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First off, you will need to decide what your worldview is or what your foundational beliefs are that form how you see the world. It would be best if you also knew how you formed that set of beliefs or what the ingredients are. Plato, in The Republic, tells the myth of Er in which Er returns from the dead, from hades, to inform the living about punishment in hades or rewards in the afterlife based on ‘just’ or ‘moral’ behavior in life. Plato had just witnessed the failure of Socrates’ ideology, that the philosopher would work with the State in a free and open dialogue to advance society. Indeed, the State murdered Socrates, his free ideas were too dangerous to be passed to the public at large.

Plato’s myth implies that justice is unfilled in life. Take the case of any sex slaves, human trafficking, or a husband whose four kids and wife are murdered by some lowlife. It is obvious that justice is a myth if it is to be satisfied in this life. A women imprisoned for sex by a captor for a decade is freed, along with 2 other women sex slaves (the Ariel Castro sex crime case); her captor commits suicide 7 months after imprisonment. Was justice served? The judge in this court case did not think so because the judge gave Castro life in prison plus 1,000 years. Justice in the case of grave crimes is a conceit. The impotence of the justice system is manifest. Despite its chief end of “serving justice,” it cannot deliver.


The logic here is straightforward: certain heinous crimes require far more punishment than someone’s life span. I doubt anyone disagrees with this. We object though: because the existence of hades/hell could provide justice doesn’t make it the case that hades/hell exists. The westerner will often take the notion of Karma, bastardize it, make it fit a Western (or Judeo-Christian) moral framework, then gleefully say “instant karma baby,” when someone gets what’s coming to them. The intuition of pop-culture to use Karma in this way shows that many in a subliminal sort of way know that Plato is right. That pesky “heat death (or deprivation) of the universe (2nd law of thermodynamics)” makes even Karma ultimately a labor of futility. The cosmic scales, when the universe comes to its end, even if Karma were true, cannot be balanced. Injustice will reign. If there is no hades or hell, as Plato implies, injustice reigns. Is this an intractable aspect of the problem of evil? Perhaps it is, at least for those that think the universe is all that is.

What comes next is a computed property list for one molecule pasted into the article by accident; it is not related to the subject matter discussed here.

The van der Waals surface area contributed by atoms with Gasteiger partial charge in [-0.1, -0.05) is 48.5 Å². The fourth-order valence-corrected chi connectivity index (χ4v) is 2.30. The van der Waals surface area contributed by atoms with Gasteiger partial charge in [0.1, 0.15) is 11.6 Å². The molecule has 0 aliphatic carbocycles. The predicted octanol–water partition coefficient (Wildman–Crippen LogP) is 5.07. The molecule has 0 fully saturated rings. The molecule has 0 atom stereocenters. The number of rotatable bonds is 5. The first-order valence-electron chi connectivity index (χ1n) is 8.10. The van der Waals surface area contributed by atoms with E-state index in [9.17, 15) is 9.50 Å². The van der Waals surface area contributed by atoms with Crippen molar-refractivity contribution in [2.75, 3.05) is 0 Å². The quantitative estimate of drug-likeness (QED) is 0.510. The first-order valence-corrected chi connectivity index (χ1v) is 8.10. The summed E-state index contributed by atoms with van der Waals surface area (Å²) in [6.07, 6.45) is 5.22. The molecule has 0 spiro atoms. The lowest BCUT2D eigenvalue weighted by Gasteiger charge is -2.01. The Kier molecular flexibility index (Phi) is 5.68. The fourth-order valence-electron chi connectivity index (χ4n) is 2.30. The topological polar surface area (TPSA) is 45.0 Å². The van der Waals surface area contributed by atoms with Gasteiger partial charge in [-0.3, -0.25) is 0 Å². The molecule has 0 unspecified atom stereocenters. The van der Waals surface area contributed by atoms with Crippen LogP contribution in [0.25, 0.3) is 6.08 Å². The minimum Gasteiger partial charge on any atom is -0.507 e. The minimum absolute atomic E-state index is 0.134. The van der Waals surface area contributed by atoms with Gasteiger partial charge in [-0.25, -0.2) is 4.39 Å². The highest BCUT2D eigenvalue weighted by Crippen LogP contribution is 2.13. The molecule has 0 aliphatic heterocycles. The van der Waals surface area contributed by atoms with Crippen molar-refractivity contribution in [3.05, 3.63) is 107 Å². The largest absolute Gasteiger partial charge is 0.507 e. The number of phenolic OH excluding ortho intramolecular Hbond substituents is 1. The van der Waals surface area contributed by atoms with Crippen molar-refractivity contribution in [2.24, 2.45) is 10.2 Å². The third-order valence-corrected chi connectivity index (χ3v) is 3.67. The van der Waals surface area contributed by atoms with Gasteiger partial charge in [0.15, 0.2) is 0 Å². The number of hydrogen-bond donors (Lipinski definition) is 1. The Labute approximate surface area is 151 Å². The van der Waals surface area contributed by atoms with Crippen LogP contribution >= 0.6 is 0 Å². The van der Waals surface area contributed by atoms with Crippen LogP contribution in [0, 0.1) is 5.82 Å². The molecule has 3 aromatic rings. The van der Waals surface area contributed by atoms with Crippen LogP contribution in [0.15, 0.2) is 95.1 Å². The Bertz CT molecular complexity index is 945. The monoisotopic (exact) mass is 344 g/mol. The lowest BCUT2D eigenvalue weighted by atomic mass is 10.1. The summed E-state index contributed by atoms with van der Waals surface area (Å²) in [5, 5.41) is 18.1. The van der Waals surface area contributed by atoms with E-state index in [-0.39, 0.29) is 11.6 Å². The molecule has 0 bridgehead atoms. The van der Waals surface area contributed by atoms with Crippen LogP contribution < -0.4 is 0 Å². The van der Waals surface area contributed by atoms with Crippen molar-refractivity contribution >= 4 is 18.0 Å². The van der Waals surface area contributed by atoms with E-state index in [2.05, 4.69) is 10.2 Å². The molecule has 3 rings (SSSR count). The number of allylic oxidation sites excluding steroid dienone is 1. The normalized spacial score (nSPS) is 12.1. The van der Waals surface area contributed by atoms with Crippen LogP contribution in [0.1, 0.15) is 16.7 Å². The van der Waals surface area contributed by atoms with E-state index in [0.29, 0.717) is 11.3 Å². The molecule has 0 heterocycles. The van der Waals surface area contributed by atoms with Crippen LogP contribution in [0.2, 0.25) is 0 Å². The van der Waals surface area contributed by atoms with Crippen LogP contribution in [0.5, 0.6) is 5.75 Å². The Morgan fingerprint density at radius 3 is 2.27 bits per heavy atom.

Someone might not like what Plato is selling, telling him to “stuff it” since it advances that whole Judeo-Christian traditional values thing. Oft repeated objections come in the form of, “creating an idea to coerce the behavior of the living” is worse than letting the injustice and futility of this life stand — at least we can know that. This is what is called question begging, which assumes the conclusion in the premises. Is Plato describing how justice works or is Plato flat out “creating” how he wished justice worked? I am not trying to answer this for you, per se, just thinking through this myself. Another repeated objection is that ideas that are coercive are to be rejected or viewed with suspicion. This is total garbage. All ideas are ‘formative’ and ‘influential’ on who someone is. If I believed that I ceased to exist after death, like a naturalist, such an idea would be “coercive” on me to achieve anything I want right now, to maximize my good perhaps, to construct the world as I see it since I don’t have tomorrow, or even do many “evils” since that whole notion of justice is a myth. Because something forms or influences who I am and how I conduct my life doesn’t make it coercive in the “you are compelled and don’t have a choice” sort of way.  

The imperative question Plato is asking is, “Does justice exist?” If we say yes, then how so? Enter the question of Karma; enter the question of hades/hell. Because justice requires hades is not sufficient to say that hades/hell exists. Nevertheless, that hades/hell is required for justice to exist would be one argument, which would become part of a cumulative list of why someone believes that hades/hell is. Why, for instance, is there such an insatiable desire for “justice” to begin with? Why do we see this potently with kids? What’s up with “its not fair dad!” Why did one of the most famous philosophers create the myth of Er? Was he succumbing to this intuitional drive for justice?

Primus Theologoumenus